polynomial terms are employed.
  • The model

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  • If the regressor x is equally spaced, then the
    pairs of terms sin(jx) and cos(jx) are
    orthogonal.
  • Even without exactly equal spacing, the
    correlation between these terms will usually be
    quite small.
  • In Example 7.2
  • Rescale the regressor x so that all of the
    observations are in the interval (0, 2?).
  • Fit the model with d 2 and r 1
  • R2 0.9895 and MSRes 0.0767

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7.3 Nonparamteric Regression
  • Nonparameter regression is closed related to the
    piecewise polynomial regression.
  • Develop a model free basis for predicting the
    response over the range of the data.

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  • 7.3.1 Kernel Regression
  • The kernel smoother use a weighted average of
    the data.
  • where Swij is the smoothing
    matrix.
  • Typically, the weights are chosen such that wij ?
    0 for all yis outside of s defined
    neighborhood of the specific location of
    interest.

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  • These kernel smoothers use a bandwidth, b, to
    define this neighborhood of interest.
  • A large value for b results in more of the data
    being used to predict the response at the
    specific location.
  • The resulting plot of predicted values becomes
    much smoother as b increases.
  • As b decrease, less of the data are used to
    generate the prediction, and the resulting plot
    looks more wiggly or bumpy.

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  • This approach is called a kernel smoother.
  • A kernel function
  • See Table 7.5

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  • 7.3.2 Locally Weighted Regression (Loess)
  • Another nonparameteric method
  • Loess also uses the data from a neighborhood
    around the specific location.
  • The neighborhood is defined as the span, which is
    the fraction of the total points used to form
    neighborhoods.
  • A span 0.5 indicates that the closest half of the
    total data points is used as the neighborhood.
  • Then loess procedure uses the points in the
    neighborhood to generate a weighted least-squares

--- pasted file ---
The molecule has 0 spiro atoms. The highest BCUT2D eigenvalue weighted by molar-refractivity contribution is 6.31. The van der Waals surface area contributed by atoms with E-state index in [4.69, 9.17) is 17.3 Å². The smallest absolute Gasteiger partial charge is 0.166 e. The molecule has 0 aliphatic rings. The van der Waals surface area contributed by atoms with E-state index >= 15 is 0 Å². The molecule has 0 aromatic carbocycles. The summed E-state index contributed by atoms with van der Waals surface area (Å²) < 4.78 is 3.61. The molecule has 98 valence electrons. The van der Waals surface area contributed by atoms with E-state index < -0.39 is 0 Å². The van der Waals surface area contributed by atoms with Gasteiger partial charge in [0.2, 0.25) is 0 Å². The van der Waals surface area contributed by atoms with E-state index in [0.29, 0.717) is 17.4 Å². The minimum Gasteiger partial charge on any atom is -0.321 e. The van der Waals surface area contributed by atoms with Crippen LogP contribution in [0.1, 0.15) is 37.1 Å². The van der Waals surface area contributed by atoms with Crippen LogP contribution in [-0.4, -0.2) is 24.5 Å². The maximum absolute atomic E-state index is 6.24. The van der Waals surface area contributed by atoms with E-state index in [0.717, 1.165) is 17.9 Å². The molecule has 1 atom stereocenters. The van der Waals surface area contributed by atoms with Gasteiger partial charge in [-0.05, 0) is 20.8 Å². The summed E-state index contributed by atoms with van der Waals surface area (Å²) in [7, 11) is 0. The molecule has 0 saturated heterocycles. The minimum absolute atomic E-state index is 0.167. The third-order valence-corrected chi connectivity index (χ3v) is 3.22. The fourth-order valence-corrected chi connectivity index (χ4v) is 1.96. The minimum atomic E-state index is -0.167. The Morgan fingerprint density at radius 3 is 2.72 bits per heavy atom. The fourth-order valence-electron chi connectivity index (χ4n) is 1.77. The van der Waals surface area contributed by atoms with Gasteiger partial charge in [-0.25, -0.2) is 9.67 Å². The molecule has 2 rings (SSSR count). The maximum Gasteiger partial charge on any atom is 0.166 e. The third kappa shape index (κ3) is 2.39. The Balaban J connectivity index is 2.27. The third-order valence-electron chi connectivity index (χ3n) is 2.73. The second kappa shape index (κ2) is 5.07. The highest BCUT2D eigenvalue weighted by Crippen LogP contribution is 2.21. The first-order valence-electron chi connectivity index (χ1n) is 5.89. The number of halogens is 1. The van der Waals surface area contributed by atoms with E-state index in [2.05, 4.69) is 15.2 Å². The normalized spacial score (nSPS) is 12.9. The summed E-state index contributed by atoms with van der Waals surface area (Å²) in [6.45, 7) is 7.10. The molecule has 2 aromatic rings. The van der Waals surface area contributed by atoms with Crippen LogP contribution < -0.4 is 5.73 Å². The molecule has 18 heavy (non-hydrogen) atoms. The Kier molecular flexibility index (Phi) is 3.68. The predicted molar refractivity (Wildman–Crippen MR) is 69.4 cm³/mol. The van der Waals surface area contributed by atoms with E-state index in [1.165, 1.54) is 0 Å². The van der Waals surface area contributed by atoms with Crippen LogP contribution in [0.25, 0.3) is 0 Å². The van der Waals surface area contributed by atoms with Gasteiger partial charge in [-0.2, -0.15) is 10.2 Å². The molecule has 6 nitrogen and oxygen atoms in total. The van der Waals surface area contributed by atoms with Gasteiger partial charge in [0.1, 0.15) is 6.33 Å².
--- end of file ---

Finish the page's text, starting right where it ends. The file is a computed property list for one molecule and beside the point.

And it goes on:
estimate of the specific response.

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  • The weights are based on the distance of the
    points used in the estimation from the specific
    location of interest.
  • Let x0 be the specific location of interest, and
    let ?(x0) be the distance the farthest point in
    the neighborhood lies from the specific location
    of interest.
  • The tri-cube weighted function is

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  • The model
  • Since

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  • A common estimate of variance is
  • R2 (SST SSRes) / SST

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  • Example 7.4 Applying Loess Regression to the
    Windmill Data

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  • 7.3.3 Final Cautions
  • Parametric models are guided by appropriate
    subject area theory.
  • Nonparametric models almost always reflect pure
    empiricism.
  • One should always prefer a simple parametric
    model when it provides a reasonable and
    satisfactory fit to the data.
  • The model terms often have important
    interpretations.
  • One should prefer the parametric model,
    especially when subject area theory supports the
    transformation used.

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  • On the other hand, there are many situations
    where no simple parametric model yields an
    adequate or satisfactory fit to the data, where
    there is little or no subject area theory to
    guide the analyst, and where no simple
    transformation appears appropriate.
  • In such cases, nonparametric regression makes a
    great deal of sense.
  • One is willing to accept the relative complexity
    and the black box nature of the estimation in
    order to give an adequate fit to the data.

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7.4 Polynomial Models in Two or More Variables

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  • Response surface methodology (RSM) is widely
    applied in industry for modeling the output
    response(s) of a process in terms of the
    important controllable variables and then finding
    the operating conditions that optimize the
    response.
  • Illustrate fitting a second-order response
    surface in two variables.
  • y the percent conversion of a chemical process
  • T reaction temperature
  • C reaction concentration
  • Figure 7.14 shows a central composite design.

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  • Second-order model
  • See p.246
  • The fitted model is
  • The ANOVA table

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  • R2 and adjusted R2 values for this model are
    satisfactory.

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  • From the response surface plots, the maximum
    percent conversion occurs at about 245C and 20
    concentration.
  • The experimenter is interested in predicting the
    response y pr estimating the mean response at a
    particular point in the process variable space.

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7.5 Orthogonal Polynomial
  • In fitting polynomial model in one variable, even
    if nonessential ill-conditioning is removed by
    centering, we may still have high levels of
    multicollinearity.

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  • Suppose the model is,
  • Then XX is
  • The estimators are

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  • Example 7.5 Orthogonal Polynomial
  • The effect of various reorder quantities on the
    average annual cost of the inventory.

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  • The fitted equation is